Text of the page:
The O’Keefe Ranch was established in 1867 and operated by the O’Keefe family for the next 110 years. In its earliest days, the ranch was at the end of the wagon road into the Okanagan Valley, and the site of the stage coach depot for the Okanagan. For forty years it was the home of the Okanagan Post Office, the first in the valley. The O’Keefe Ranch played a major role in the history of the North Okanagan.
The 1870s and 1880s were the days of the open range, when thousands of head of cattle roamed the great unfenced ranges of the Okanagan, Thompson and Caribou regions of British Columbia.
The myth of the “cowboy” grew up around the young men who worked with the cattle, even though the mystique of the untamed and romantic cowboy life was sometimes belied by the rough, low-paying life that they actually led. The O’Keefe Ranch attracted young men from all over North America who wanted to try out the cowboy way of life. Early census records even show a Mexican “vaquero”, Pedro Ortega, working for Cornelius O’Keefe. But among the finest cowboys in the Okanagan were the native people. Excellent horsemen with a deep knowledge of the country, they made wonderful stockmen.
Today’s visitors have a dozen different buildings to visit, including the O’Keefe House, where guided tours of the magnificent interior are given to visitors, highlighted by the Victorian dining room where the O’Keefe family’s priceless Meissen porcelain and silverware are displayed. The house also includes among its treasures a turn-of-the-century music box in a walnut cabinet, which fills the house with sound when its metal disks are played.
A walk up the boardwalk brings the visitor to the Log House, which was the family’s original home, constructed in 1875, the General Store, packed to the ceiling with the artifacts of yesterday, and the Blacksmith Shop, where a working blacksmith plies his trade.
At the end of the boardwalk is St. Anne’s Church, built on its present site in 1889, a monument to the simple faith of the pioneers. Behind the church is the graveyard, where the O’Keefe family and many other pioneers are buried.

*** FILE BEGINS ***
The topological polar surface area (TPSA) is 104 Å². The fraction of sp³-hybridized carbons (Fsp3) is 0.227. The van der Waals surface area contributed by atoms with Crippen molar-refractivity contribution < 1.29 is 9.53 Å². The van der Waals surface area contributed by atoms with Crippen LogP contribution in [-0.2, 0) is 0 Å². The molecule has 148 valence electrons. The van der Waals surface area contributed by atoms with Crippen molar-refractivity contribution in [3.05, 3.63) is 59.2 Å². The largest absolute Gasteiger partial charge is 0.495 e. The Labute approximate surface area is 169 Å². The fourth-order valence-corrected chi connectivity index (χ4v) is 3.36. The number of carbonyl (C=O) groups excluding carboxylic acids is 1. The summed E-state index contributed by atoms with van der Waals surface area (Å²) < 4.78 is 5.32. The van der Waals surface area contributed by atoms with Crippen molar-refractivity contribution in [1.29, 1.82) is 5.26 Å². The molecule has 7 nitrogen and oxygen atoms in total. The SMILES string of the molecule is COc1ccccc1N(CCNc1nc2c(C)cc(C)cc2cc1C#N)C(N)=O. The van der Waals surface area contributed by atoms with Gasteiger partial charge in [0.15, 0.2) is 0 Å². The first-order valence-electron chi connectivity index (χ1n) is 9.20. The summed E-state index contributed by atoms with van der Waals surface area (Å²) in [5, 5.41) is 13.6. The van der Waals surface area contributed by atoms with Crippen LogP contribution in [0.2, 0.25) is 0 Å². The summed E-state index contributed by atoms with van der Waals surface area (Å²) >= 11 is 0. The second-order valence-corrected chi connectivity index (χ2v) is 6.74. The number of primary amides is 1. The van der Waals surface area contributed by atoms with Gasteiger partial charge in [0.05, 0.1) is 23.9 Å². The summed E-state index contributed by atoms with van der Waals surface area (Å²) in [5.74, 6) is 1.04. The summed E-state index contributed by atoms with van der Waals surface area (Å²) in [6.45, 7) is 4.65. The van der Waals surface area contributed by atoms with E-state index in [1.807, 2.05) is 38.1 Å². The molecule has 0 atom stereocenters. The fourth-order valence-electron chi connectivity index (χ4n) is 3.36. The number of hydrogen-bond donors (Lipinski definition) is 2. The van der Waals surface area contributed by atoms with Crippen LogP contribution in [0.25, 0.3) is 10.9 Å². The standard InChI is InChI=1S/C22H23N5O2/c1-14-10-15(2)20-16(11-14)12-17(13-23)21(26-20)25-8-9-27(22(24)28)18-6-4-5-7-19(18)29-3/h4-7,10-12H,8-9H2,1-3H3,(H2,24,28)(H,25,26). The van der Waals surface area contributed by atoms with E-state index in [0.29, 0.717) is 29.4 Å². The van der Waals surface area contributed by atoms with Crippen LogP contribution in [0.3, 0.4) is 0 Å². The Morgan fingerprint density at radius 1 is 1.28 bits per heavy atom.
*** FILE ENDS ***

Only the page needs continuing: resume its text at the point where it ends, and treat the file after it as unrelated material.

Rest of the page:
Located throughout the grounds, and in two large Implement Sheds on the hill, is a wide variety of farm implements and machinery. But most interesting to visitors, especially those from the city, is the rare breeds farm display: unique breeds of cows, horses, pigs, sheep, and goats graze peacefully in the pastures and corrals, and chickens, turkeys and Guinea fowl scratch in the dirt (when they are not being gleefully pursued by young children).
There is a working winery on the ranch. Hunting Hawk Wineries is producing wines especially for O’Keefe Ranch with authentic, antique wine-making implements right on-site, with a wine tasting area as well as a wine patio to enjoy the fruits of their labours.
The Ranch also has a museum building where there are extensive displays on the ranching and cowboy way of life, as well as a video telling the O’Keefe Ranch story.
But the O’Keefe Ranch does more than just preserve the artifacts of the past. It works to keep the lifestyle of the cowboy alive as well, through a variety of special events during the year. Perhaps the most interesting event is the Cowboy Festival, which sees professional rodeo events, artisans, musicians, cowboy poets, and live theatre perform for two days of fun and activity. The O’Keefe Ranch website outlines details of this event and the other special events and festivals throughout the season.
The Historic O’Keefe Ranch in Vernon is more than a glimpse back into the past at the lifestyles, values and artifacts of the past. It is a memorial to the ranchers and cowboys who came to British Columbia from around the world to make a new life for themselves. Their legacy lives on, enriching our own lives and connecting us to our heritage and our beginnings.